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Since the Jews didn’t get massacred on Purim, we celebrate by giving gift baskets to our friends and neighbors, known as Mishloach Manot. The rabbis of the time found it very important to celebrate Jewish victories with wicker.
As history has it, many of the first Mishloach Manot were met with skepticism, as the Jews of the time were scared the gift baskets contained bombs. They were still worried about Haman's planned massacre, and gift baskets can be quite crafty. Being that none of the baskets were wired, the tradition of giving Mishloach Manot without detonation devices is now a Mitzvah.
The gift basket must include at least two types of foods that your friends will have to throw out before Pesach. And that summarizes the history and Halachot of Mishloach Manot.
Over the years I have received many Mishloach Manot. And there is one rule that all Jews follow; when giving Mishloach Manot be sure that it contains something you don't want. Here are a few items that should be in your gift baskets.
Give Lemon Wafers
Nobody likes lemon wafers. They come stale. That is how they are made. Thus, making it the perfect item to place in your gift basket. Not just inedible, it is also hard to clean for Pesach.
If you purchased a mixed package, pull out the chocolate wafers (people like those) and tinfoil the lemon wafers into your Mishloach Manot.
Stuff Still in Your Pantry
Do not give away food you will eat. That is a waste. Think about your Mishloach Manot like a food drive collection bin for poor people. You have tuna you haven’t used in four years, throw it in there. Give beans, rice, anything that is taking up room in your cabinets and is past expiration.
Canned vegetables is optimal. A can of peas and carrots is perfect. Nobody likes that.
People like chocolate hamentashen. This is why it is proper etiquette to give poppy seed hamentashen. People don’t like poppy seed hamentashen. People like chocolate, so you make poppy seed hamentashen. It looks like chocolate hamentashen, and then whamo, a surprise right in their basket. It always puts a smile on the face of the recipient when they get something they don’t want.
Make sure that whatever you give the people is something that they do not allow their children to eat. Taffy is perfect; bad for the metabolism and the teeth.
Nobody wants leftover Halloween candy you found on sale at the grocery, which again makes sweets optimal for Mishloach Manot. As I always say: It's never the wrong time to shop at the Christmas Tree Shops.
Take Out The Good Stuff
If using Mishloach Manot from other people, take out any decent bottles of wine. Sometimes the Feigenblums make a mistake and give something decent, along with the poppy seed. Thus, always check the basket before reMishloaching.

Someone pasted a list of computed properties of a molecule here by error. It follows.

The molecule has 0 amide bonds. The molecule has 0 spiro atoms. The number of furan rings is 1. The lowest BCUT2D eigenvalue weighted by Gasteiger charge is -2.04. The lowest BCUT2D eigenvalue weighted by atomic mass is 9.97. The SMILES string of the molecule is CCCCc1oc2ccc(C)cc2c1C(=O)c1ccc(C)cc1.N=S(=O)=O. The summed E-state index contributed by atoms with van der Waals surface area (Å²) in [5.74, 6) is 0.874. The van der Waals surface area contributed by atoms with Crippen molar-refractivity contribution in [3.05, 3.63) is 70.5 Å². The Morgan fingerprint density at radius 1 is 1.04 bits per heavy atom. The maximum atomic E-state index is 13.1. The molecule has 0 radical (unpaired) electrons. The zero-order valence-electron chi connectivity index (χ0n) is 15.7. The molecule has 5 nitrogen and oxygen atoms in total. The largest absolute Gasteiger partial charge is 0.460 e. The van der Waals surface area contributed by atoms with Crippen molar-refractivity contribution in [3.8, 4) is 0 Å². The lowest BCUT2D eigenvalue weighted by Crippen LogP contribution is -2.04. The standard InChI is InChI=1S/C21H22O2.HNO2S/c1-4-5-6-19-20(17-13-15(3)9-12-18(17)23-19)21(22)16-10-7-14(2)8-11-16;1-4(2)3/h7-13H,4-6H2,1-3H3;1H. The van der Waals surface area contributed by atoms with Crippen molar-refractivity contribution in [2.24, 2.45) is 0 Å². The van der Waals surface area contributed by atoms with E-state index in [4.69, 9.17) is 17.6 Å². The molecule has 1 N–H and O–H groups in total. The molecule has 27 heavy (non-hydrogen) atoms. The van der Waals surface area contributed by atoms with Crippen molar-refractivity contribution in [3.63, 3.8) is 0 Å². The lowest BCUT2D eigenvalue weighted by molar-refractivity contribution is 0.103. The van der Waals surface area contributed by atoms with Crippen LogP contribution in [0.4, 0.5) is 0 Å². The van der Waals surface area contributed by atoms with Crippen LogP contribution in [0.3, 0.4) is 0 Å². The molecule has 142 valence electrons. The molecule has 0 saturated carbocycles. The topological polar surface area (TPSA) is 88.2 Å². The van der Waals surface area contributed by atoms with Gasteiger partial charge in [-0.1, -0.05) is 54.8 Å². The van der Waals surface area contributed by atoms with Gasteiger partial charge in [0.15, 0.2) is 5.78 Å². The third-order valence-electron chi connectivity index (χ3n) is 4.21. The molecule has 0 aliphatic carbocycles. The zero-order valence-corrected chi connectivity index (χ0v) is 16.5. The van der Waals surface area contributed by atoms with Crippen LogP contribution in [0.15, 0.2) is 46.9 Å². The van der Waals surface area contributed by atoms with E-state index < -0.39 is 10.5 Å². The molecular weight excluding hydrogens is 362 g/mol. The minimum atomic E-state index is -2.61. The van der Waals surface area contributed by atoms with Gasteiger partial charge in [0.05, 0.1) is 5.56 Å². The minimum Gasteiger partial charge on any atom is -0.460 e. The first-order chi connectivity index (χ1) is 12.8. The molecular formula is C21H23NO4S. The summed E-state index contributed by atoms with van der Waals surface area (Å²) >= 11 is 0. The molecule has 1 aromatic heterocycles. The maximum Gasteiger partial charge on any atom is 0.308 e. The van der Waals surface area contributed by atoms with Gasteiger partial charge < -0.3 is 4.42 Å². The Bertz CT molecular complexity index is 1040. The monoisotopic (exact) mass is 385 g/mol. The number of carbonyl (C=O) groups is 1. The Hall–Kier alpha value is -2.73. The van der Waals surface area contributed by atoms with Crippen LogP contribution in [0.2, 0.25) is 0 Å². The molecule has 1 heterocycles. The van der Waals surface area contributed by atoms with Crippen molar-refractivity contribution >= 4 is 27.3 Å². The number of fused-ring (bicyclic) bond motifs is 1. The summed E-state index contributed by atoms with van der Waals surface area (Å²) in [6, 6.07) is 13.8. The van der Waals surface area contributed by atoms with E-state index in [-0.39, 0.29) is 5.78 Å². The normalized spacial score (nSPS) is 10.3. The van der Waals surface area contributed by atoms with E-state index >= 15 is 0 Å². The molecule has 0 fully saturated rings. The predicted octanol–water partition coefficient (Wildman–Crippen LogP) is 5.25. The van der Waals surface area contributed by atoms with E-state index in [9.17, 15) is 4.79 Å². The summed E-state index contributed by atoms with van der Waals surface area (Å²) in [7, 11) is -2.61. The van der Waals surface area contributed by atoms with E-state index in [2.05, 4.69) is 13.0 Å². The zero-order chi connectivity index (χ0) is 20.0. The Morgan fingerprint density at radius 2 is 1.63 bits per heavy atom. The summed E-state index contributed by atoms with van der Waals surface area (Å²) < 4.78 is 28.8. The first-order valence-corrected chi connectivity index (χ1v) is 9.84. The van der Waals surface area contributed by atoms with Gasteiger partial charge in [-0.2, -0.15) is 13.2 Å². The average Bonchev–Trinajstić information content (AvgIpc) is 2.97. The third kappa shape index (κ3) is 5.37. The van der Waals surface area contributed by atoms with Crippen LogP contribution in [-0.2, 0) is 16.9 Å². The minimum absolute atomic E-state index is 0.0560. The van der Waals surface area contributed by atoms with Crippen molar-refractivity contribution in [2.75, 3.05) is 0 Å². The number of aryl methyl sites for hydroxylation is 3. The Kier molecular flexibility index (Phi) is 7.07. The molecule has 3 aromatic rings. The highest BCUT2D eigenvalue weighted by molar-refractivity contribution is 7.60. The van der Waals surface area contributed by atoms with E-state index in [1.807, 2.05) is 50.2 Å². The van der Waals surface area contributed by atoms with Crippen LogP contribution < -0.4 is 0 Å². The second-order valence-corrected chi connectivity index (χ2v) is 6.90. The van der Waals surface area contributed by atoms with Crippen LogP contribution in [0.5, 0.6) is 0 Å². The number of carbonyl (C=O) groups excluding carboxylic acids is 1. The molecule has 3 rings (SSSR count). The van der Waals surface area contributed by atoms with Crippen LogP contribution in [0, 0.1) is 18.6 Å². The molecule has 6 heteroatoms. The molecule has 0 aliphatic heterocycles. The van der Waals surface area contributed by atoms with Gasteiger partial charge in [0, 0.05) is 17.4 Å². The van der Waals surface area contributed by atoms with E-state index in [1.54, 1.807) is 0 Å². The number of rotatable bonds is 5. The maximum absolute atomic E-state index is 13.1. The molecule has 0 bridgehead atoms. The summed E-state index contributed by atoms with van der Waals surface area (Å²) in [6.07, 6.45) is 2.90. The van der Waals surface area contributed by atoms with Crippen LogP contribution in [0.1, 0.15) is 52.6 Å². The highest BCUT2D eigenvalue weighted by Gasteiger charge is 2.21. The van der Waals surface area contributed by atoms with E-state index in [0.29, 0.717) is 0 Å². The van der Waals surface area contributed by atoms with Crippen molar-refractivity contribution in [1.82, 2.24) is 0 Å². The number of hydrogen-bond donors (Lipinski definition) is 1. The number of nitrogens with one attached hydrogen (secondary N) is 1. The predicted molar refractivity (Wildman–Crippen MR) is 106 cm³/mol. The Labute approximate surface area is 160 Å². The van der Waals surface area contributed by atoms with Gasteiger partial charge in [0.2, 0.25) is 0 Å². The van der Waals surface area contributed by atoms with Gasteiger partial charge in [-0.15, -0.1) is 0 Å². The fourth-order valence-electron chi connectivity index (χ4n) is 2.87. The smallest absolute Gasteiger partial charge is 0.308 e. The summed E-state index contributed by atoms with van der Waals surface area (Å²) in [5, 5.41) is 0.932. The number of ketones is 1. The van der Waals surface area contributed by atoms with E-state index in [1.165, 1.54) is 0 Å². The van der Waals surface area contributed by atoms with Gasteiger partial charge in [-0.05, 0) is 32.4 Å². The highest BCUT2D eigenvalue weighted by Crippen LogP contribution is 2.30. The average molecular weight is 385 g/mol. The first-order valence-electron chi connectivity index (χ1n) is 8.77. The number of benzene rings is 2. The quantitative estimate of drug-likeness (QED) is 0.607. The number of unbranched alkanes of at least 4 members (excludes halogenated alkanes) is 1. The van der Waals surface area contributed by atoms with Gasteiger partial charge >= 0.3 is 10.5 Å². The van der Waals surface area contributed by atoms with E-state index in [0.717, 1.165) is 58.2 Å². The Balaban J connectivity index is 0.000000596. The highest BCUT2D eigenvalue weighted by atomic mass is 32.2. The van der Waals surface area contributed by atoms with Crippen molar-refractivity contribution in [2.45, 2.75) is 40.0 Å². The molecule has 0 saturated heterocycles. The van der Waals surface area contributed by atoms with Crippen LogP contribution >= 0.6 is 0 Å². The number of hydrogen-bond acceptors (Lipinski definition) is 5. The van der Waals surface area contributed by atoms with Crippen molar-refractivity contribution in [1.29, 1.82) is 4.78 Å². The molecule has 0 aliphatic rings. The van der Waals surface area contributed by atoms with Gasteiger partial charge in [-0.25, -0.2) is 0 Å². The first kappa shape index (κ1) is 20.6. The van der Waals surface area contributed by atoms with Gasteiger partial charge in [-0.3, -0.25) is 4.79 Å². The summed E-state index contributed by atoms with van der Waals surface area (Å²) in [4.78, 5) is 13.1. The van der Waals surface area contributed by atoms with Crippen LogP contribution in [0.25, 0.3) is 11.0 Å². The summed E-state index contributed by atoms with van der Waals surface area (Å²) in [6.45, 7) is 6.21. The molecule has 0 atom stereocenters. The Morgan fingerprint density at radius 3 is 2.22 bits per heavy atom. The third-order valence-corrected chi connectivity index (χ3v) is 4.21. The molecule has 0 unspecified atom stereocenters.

This is also the reason why everybody thinks the Feigenblums are cheap. Not fair to them, but you should enjoy the wine. It is a mitzvah to be happy.
And many people have asked me why the Feigenblums made out their Mishloach Manot card to me, when it was to be given to them. For that, I blame the Feigenblums.
Put in Stuff You Don’t Want
I cannot reiterate this enough. If you cannot return it to the store, that is Mishloach Manot. Don’t waste money on your friends. It is the thought that counts, and you care about the world. Hence, you recycle, and you let your friends pay for dinner when you go out with them.
Go Green: Leftovers from two Shabbats ago is perfect for the gift basket (or gift bin). By that time, the choolante should be hard enough to not mess up the Hamentashen. Files that you can’t find the heart to throw out. Perfect for Mishloach Manot. Taxes are good, as tax season is coming. Old pictures. Expired passport photos. It doesn’t have to just be food. Anything you need to throw in the bin can also be Mishloach Manot.
The idea is to get rid of stuff. The less you have to throw out for Pesach, the better. Mishloach Manot is a time to start cleaning out your home of stuff you don't want. Which means the Feigenblum's Mishloach Manot.
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They wanted to clean the silver on the Torah. Instead, they Polished it.
You get it? People from Poland are Polish. They should‘ve polished the silver. Nobody knows what it means. Maybe put a Polish person on it. If you're Polish, we do not mean to offend you. At the Kibbitzer, we are sure that many Polish know how to polish very well.
The Jerusalem Shofar carrying bag and water bottle. Perfect for when you need to blow the Shofar on a Tiyul. (saying something about a Shofar on a hike was where our creativity on this joke came to a halt)